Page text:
The Littlest Mountain
Rosenstock, Barb (Author) , Kar-Ben Publishing, Reviewed by: Deb Fowler, March 2011
Many people were calm and gentle, helping one another, yet others wielded their swords high to viciously fight their enemies. God grew impatient with his people and decided to call “all of the mountains together” to talk with them about the situation. The mountains agreed with God about the problems of the world and listened closely when he talked about giving them “laws to follow so that the world will finally know peace.” God had a choice to make and that choice was which mountain was most suitable to deliver his message, a message that would lay out a set of rules for his people to follow and bring peace to the world.
The mountains began to churn with activity, spouting out their assets in order to curry favor with God. The winds began to whirl among the mountains and they “joined in a great circle and danced.” They began to step forward, one by one, trying to convince him that they would be the perfect choice. There was one mountain, however, that stood back because “Its slopes were far too rocky for anyone to want.” Mt. Sinai simply would not be a practical choice for anyone to use for such an honor. Mount Hermon, Mount Tabor, Mount Ebal, Mount Moriah and others were certain they were more than suitable for the task. Which mountain would be the one chosen to give God’s message?
This simple, yet beautiful tale explains why God chose Mt. Sinai to deliver the Ten Commandments. According to the author, this tale is an adaptation of “The Contest of the Mountains” from the Midrash (Bereshit Rabbah 99:1). Each mountain carries with it the little quirks, good and bad, of the human personality. Mt. Sinai is quiet, modest, peaceful, and respectful of the others, qualities that God appreciated and wanted in a mountain that would deliver his message. The watercolors have an aura of peace about them and mesh nicely with this legend.
“This is a delightful, unique tale that you might wish to consider adding to your library shelves!”—Feathered Quill Book Reviews
The Littlest Mountain
Rosenstock, Barb (Author) , Kar-Ben Publishing 2011
This was my favorite of the four! It is a lovely adaptation of a midrash in Bereshit Rabbah, telling the story of the mountains competing to be the site of the giving of the Ten Commandments. The illustrations are beautiful and the story is told so sweetly. I wasn't sure if my kids would like it but they really did, they asked to have this one read again! I love how the story reminds us that impressing God is not about our size or our accomplishments, but rather how kind and caring we are.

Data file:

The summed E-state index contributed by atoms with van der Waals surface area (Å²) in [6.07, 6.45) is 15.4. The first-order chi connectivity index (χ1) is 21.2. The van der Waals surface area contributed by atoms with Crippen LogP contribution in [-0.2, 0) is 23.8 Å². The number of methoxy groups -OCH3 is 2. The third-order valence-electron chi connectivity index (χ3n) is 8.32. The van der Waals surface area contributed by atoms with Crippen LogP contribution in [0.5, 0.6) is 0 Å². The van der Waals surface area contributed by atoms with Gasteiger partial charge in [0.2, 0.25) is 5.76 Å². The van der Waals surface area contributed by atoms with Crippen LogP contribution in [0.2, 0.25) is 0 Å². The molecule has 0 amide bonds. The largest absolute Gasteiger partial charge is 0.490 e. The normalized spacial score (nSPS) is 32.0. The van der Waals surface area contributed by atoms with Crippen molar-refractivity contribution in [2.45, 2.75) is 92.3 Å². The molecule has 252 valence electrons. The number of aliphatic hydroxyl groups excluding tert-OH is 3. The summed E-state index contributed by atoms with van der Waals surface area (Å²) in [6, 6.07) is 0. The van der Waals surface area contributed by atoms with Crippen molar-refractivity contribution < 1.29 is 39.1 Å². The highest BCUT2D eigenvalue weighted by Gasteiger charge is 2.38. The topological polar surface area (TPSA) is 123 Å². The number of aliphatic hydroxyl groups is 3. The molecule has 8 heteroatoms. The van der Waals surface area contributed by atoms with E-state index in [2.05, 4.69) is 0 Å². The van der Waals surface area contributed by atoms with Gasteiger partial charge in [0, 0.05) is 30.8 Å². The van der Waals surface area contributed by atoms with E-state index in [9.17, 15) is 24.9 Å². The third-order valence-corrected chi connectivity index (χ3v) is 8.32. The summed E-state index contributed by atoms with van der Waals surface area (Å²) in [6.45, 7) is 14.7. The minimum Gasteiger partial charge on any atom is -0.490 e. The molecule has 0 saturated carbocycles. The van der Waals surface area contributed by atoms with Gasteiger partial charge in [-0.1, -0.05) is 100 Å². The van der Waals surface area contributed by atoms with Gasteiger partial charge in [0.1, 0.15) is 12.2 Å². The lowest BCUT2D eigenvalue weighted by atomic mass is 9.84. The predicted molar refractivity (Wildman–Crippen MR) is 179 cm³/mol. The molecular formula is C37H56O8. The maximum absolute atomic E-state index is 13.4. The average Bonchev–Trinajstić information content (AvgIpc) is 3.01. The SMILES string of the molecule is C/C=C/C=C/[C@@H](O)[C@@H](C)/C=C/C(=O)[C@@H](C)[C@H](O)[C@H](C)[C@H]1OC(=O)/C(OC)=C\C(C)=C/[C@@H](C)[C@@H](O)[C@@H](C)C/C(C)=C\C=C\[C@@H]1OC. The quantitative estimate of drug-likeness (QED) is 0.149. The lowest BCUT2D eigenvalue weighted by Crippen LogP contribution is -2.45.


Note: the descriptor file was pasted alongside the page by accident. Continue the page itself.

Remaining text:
—Rabbi Phyllis Sommer, imabima.blogspot
The Littlest Mountain
Barb Rosenstock, illus. by Melanie Hall. unpaged. bibliog. CIP. Lerner/Kar-Ben. 2011
This pourquoi story about why God chose Mount Sinai as the location for giving the Ten Commandments has its roots in Jewish legend. Various mountains in the land of Israel list their best qualities and argue over which should be chosen. In the end, God picks humble, faithful Mount Sinai, who says, “Whichever mountain You choose will be the best.” This is a lovely tale, but a few points in the story require some suspension of disbelief. Talkative, mobile mountains are a bit of a stretch, especially as the illustrations are realistic rather than anthropomorphic. Also, God plans to give the people “laws to follow so that the world will finally know peace.” The statement feels anticlimactic, since even young readers know that this goal was not achieved. That said, kids will get a kick out of the folktale feeling and the talking mountains, caregivers will like the lesson on the value of being humble and faithful, and Jewish educators will be thrilled to have a great read-aloud for the holiday of Shavuot, which commemorates the receiving of the Ten Commandments. The story can easily be adapted for performance as reader’s theater, a puppet show, or a stage play. The pastel-colored illustrations are very soft, perhaps a bit on the gentle side for a tale about rocky peaks, but they are well executed and do enhance the fairy- tale atmosphere. A solid choice for Judeo-Christian collections that may be enjoyed in secular settings as well.
—Feldman Children’s Library at Congregation B’nai Israel, Boca Raton, FL